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Connecticut Resources Recovery Authority
June 18, 2012

Recycling's New Math:
Technology + Education = Success;
Formula Earns CQIA Innovation Prize
for CRRA

Supporting Single-Stream with Public Awareness Produces 20-% Increase While State's Overall Recycling Rate Remains Flat

The Connecticut Resources Recovery Authority leadership in recycling has been reaffirmed with a CQIA Innovation Prize.

At the Connecticut Quality Improvement Award Partnership’s 25th Annual Conference, CRRA was honored for its unique combination of single-stream recycling technology and public education that led to an increase of nearly 20 percent in the recycling rates of the 64 cities and towns served by CRRA’s Mid-Connecticut Project (with a total population of about 1.2 million) between fiscal years 2007 and 2011. Fiscal 2012 does not end until June 30, but through May 31 those towns had increased their recycling rate (the ratio of recyclables to trash delivered from those towns to CRRA) for the sixth straight year.

Click here for a 300dpi .jpg of this chart
Recycling in CRRA's Mid-Connecticut Project towns took off after CRRA expanded its recycling program and increased its public-awareness efforts.

Not only did this combination dramatically increase recycling in participating towns (see chart at left)—at a time when the statewide recycling rate was stagnating—it has also saved participating towns $824,864 in trash-disposal fees.

The Connecticut Quality Improvement Award is America's first state-level award using the Malcolm Baldrige National Quality and Innovation Award Criteria for Performance Excellence in an effort to advance innovative programs that improve quality performance and marketplace competitiveness. The award is named for a former Connecticut CEO who led the U.S. Commerce Department during President Ronald Reagan's administration and served as CRRA’s first chairman, from CRRA’s creation in 1973 until 1975. Connecticut Quality Improvement Award logo
Connecticut Quality Improvement Award presented to CRRA

The CQIA award presented to CRRA.

“At CRRA, we are always looking ahead, so we wanted to make sure our education and public awareness efforts have evolved along with the evolution of our recycling technology,” said CRRA President Thomas D. Kirk. “We’re proud that our efforts have been recognized with this award, and especially delighted the award bears the name of someone so important in our history.”

Recycling is one of the essential services CRRA provides to 74 cities and towns. CRRA has provided this service at no cost to encourage maximum recycling since introducing recycling in 1991.

But in recent years CRRA has taken significant steps that have caused a sea change in both citizen participation rates and tons recycled:
     In 2008, after a successful $3.5 million retrofit of its Hartford facility with       state- of-the-art equipment and implementation planning with municipal leaders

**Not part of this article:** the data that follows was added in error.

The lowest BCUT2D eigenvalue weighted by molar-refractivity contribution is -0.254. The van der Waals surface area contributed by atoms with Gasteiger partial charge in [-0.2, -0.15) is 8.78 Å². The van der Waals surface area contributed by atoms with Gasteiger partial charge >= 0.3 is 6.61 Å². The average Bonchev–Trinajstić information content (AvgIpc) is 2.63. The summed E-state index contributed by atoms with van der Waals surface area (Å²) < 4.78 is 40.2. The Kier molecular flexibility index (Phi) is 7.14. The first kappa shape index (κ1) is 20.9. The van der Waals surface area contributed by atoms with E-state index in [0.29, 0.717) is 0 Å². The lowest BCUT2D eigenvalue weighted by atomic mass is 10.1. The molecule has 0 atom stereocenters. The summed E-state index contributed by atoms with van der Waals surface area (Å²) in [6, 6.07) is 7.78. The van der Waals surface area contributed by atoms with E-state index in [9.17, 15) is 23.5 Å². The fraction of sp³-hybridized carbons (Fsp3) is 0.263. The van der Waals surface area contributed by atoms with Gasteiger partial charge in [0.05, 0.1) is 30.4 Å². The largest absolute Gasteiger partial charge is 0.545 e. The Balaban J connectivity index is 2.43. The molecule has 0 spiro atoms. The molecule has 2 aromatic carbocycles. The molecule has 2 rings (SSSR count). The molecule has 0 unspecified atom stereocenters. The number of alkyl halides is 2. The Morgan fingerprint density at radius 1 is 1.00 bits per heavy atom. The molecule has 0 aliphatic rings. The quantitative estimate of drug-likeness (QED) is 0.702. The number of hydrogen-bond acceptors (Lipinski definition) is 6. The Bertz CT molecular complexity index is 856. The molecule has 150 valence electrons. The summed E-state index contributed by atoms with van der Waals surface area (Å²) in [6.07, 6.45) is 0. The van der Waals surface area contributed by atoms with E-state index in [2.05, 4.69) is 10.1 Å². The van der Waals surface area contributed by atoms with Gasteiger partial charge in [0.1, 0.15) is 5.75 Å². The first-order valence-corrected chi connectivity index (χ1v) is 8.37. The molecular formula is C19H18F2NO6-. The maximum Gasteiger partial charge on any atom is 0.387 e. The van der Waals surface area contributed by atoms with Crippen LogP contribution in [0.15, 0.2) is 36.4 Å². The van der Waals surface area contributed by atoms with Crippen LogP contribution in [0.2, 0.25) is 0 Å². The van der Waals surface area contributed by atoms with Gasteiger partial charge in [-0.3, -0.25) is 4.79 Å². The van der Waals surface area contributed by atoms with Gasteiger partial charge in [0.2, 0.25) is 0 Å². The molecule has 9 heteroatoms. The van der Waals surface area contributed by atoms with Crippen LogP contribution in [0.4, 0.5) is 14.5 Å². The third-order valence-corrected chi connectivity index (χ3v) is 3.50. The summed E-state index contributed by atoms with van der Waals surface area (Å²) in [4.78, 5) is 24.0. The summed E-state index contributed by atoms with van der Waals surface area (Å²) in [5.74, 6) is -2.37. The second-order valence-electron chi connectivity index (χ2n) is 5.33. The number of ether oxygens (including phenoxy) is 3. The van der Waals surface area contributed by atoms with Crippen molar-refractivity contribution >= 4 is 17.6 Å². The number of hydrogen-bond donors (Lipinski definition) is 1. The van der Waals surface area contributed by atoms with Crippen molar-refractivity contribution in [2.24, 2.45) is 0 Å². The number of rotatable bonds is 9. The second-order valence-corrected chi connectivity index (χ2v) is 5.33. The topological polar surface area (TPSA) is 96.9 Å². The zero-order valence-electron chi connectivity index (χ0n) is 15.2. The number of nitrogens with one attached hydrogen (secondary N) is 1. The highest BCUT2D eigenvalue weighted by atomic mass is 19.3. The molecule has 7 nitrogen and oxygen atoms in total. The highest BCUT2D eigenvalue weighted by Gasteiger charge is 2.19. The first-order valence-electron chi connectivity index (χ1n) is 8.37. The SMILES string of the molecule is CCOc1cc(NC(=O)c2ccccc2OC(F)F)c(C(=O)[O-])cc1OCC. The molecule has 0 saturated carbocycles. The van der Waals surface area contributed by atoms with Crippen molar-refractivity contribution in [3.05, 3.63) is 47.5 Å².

and privatehaulers, CRRA introduced to Connecticut single-stream recycling, the
      next generation of recycling.
     In 2009, CRRA supported the introduction of single-stream recycling with a public
      awareness campaign that featured radio advertisements, printed materials, pages       of information on CRRA’s website and press interviews.
     In 2010, CRRA began accepting plastics #3 through #7 rom Mid-Connecticut
      Project cities and towns.
     Its award-winning education programs attracted more than 218,000 participants       in fiscal years 2008 through 2011.
     In July 2011, CRRA brought single-stream recycling to 10 southwestern
      Connecticut towns, and through May 31 their recycling tonnages had jumped 23
      percent year-over-year.

These recycling figures do not include electronics (recycled through CRRA, manufacturers or retailers) and do not include other forms of recycling, such as deposit container redemption, composting of grass clippings, yard waste and food, and recycling of other commodities including scrap metal, waste oil and lead-acid batteries. After taking all these other materials into consideration, the Connecticut Department of Energy & Environmental Protection estimates that Connecticut recycles about 30 percent of its solid waste.

The Connecticut Resources Recovery Authority is a quasi-public agency whose mission is to work for – and in – the best interests of the municipalities of the state of Connecticut. CRRA’s board of directors and management team develop and implement environmentally sound solutions and best practices for solid waste disposal and recycling management on behalf of municipalities. CRRA serves 94 Connecticut cities and towns. CRRA also runs award-winning sustainability education programs through the CRRA Trash Museum in Hartford. Computer users can also discuss CRRA at its blog.

For the past 25 years, the Connecticut Quality Improvement Award (CQIA) has been the State’s annual quality awards, recognizing Connecticut manufacturing and service companies that excel in managing quality improvement for business success and growth. Beginning in 1995, health care, education, government and other not-for-profit organizations became eligible to apply along with manufacturing and service companies.


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